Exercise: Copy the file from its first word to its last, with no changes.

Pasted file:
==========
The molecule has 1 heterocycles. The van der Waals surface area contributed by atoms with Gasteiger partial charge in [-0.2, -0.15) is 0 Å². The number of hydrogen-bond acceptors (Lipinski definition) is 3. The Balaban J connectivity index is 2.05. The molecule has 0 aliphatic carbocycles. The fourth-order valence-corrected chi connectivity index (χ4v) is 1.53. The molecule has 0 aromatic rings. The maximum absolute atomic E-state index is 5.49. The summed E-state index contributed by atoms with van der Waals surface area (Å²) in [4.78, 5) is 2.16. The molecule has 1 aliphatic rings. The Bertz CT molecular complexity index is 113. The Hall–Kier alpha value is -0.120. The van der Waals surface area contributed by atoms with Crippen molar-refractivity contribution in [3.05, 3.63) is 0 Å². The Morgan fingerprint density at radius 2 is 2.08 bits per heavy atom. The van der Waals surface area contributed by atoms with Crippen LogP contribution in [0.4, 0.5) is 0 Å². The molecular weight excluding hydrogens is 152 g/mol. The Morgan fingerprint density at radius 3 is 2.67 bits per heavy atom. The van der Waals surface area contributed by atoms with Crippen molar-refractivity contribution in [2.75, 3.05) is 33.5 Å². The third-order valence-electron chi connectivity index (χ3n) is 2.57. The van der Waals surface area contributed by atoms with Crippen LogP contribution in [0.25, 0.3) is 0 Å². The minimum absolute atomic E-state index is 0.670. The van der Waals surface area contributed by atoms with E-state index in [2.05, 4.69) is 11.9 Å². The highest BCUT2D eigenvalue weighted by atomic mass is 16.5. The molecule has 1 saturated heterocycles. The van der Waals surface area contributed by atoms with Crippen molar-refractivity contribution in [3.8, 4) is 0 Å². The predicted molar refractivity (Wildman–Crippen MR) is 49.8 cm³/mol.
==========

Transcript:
The molecule has 1 heterocycles. The van der Waals surface area contributed by atoms with Gasteiger partial charge in [-0.2, -0.15) is 0 Å². The number of hydrogen-bond acceptors (Lipinski definition) is 3. The Balaban J connectivity index is 2.05. The molecule has 0 aliphatic carbocycles. The fourth-order valence-corrected chi connectivity index (χ4v) is 1.53. The molecule has 0 aromatic rings. The maximum absolute atomic E-state index is 5.49. The summed E-state index contributed by atoms with van der Waals surface area (Å²) in [4.78, 5) is 2.16. The molecule has 1 aliphatic rings. The Bertz CT molecular complexity index is 113. The Hall–Kier alpha value is -0.120. The van der Waals surface area contributed by atoms with Crippen molar-refractivity contribution in [3.05, 3.63) is 0 Å². The Morgan fingerprint density at radius 2 is 2.08 bits per heavy atom. The van der Waals surface area contributed by atoms with Crippen LogP contribution in [0.4, 0.5) is 0 Å². The molecular weight excluding hydrogens is 152 g/mol. The Morgan fingerprint density at radius 3 is 2.67 bits per heavy atom. The van der Waals surface area contributed by atoms with Crippen molar-refractivity contribution in [2.75, 3.05) is 33.5 Å². The third-order valence-electron chi connectivity index (χ3n) is 2.57. The van der Waals surface area contributed by atoms with Crippen LogP contribution in [0.25, 0.3) is 0 Å². The minimum absolute atomic E-state index is 0.670. The van der Waals surface area contributed by atoms with E-state index in [2.05, 4.69) is 11.9 Å². The highest BCUT2D eigenvalue weighted by atomic mass is 16.5. The molecule has 1 saturated heterocycles. The van der Waals surface area contributed by atoms with Crippen molar-refractivity contribution in [3.8, 4) is 0 Å². The predicted molar refractivity (Wildman–Crippen MR) is 49.8 cm³/mol.